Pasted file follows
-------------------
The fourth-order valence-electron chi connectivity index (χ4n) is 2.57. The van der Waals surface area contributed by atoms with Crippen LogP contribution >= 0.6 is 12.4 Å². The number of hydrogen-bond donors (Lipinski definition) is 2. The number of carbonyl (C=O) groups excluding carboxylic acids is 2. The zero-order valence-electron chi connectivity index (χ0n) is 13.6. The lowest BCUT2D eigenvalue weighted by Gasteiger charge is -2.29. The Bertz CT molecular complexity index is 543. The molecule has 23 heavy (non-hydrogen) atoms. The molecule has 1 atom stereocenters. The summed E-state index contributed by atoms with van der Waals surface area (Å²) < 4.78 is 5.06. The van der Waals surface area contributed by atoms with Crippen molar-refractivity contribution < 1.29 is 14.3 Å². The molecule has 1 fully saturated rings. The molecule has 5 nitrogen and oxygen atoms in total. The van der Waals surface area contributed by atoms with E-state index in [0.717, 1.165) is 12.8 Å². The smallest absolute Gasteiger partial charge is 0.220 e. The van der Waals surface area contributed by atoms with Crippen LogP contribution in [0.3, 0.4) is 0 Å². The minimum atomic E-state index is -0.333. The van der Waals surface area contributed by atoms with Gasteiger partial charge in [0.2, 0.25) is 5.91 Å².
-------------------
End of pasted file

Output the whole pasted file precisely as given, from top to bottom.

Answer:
The fourth-order valence-electron chi connectivity index (χ4n) is 2.57. The van der Waals surface area contributed by atoms with Crippen LogP contribution >= 0.6 is 12.4 Å². The number of hydrogen-bond donors (Lipinski definition) is 2. The number of carbonyl (C=O) groups excluding carboxylic acids is 2. The zero-order valence-electron chi connectivity index (χ0n) is 13.6. The lowest BCUT2D eigenvalue weighted by Gasteiger charge is -2.29. The Bertz CT molecular complexity index is 543. The molecule has 23 heavy (non-hydrogen) atoms. The molecule has 1 atom stereocenters. The summed E-state index contributed by atoms with van der Waals surface area (Å²) < 4.78 is 5.06. The van der Waals surface area contributed by atoms with Crippen molar-refractivity contribution < 1.29 is 14.3 Å². The molecule has 1 fully saturated rings. The molecule has 5 nitrogen and oxygen atoms in total. The van der Waals surface area contributed by atoms with E-state index in [0.717, 1.165) is 12.8 Å². The smallest absolute Gasteiger partial charge is 0.220 e. The van der Waals surface area contributed by atoms with Crippen LogP contribution in [0.3, 0.4) is 0 Å². The minimum atomic E-state index is -0.333. The van der Waals surface area contributed by atoms with Gasteiger partial charge in [0.2, 0.25) is 5.91 Å².